Fridtjof Nansen Institute (FNI),Norway and South Asia Watch on Trade, Economics & Environment (SAWTEE) organized a two-day regional meeting on “Conservation, Use and Exchange of Crop Genetic Resources: Promoting Regional Cooperation for a Food-Secure, Climate- Resilient South Asia”. The objective of the meeting is to bring together experts, policy makers, private sector representatives, academic researchers and relevant stakeholders to discuss issues related to governance of crop genetic resources in the region.
Arjun Bahadur Thapa, Secretary General of SAARC, Chief Guest of the program, said that SAARC has given utmost importance to the conservation, use and exchange of crop genetic resources. He said that due to the vulnerability of the South Asian countries to natural disasters and climate change, regional cooperation needs to advance to generate policy responses to address food insecurity. He opined that the SAARC Seed Bank could be a means to promote regional exchange of seeds important for food security and climate change adaptation.
Dr Kristen Rosendal, Research Director and Steinar Andresen, Research Professor at Fridtjof Nansen Institute, focused on how international agreements governing genetic resources have failed to resolve North-South conflicts on access to and commercial use of seeds.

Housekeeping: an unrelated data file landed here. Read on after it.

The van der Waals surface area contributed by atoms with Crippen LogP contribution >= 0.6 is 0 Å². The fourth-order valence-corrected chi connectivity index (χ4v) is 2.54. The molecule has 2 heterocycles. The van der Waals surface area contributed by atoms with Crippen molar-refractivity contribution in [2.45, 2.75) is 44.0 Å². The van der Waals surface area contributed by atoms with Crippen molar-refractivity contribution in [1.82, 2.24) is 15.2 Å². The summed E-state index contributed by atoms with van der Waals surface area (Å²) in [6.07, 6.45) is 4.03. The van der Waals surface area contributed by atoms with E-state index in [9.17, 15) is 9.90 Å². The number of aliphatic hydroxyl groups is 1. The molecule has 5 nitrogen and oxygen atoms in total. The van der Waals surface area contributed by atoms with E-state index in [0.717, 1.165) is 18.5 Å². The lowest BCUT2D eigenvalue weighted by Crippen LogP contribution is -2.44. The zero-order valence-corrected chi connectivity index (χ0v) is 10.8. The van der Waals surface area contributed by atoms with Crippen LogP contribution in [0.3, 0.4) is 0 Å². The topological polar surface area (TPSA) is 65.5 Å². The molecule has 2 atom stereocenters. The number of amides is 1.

They called for future actions so as to promote mutual support and secure effective and legitimate division of labor between global regimes governing genetic resources.
Discussing the South Asian contexts and complexities in relation to the governance of crop genetic resources, Kamalesh Adhikari of the RegNet of the Australian National University called for meaningful regional cooperation on climate change, agriculture and food security. He said, “SAARC countries will benefit by developing regional guidelines and models on how to regulate genetically modified seeds; promote access to and benefit sharing from the use of regional crop genetic resources; and protect farmers’ rights to seeds and traditional knowledge”.
Talking about the case of India, Dr. Anitha Ramannna Pathak, Assistant Professor, SP Jain School of Global Management said that though the country is considered a global leader in the design of laws on intellectual property, access to genetic resources, and benefit sharing but the empirical evidence suggests a different scenario and shows that the implementation is weak. She said that the distribution of monetary benefits accrued from access to genetic resources had not been shared equitably with local communities.
Dr Posh Raj Pandey, Chair SAWTEE, has emphasized on the need to consider different paths to enhance regional cooperation. He suggested four pathways for the countries to form a consensus starting with a political one among the participating countries. Second could be evolutionary, creating new organizations and instruments based on past experiences. Third could be implementing regional projects while the fourth being an ancillary path to capture the practical and technical aspects like sharing information. Talking about the High-level Committee on Technology Bank formed by the Secretary General of the United Nations, Dr. Pandey suggested that there was a need to explore if such a technology bank could be used to promote the management and sustainable use of the region’s plant genetic resources and traditional knowledge.
Altogether 50 experts from South Asia working on plant genetic resource related issues, along with government officials, journalists and academicians are participating in the meeting.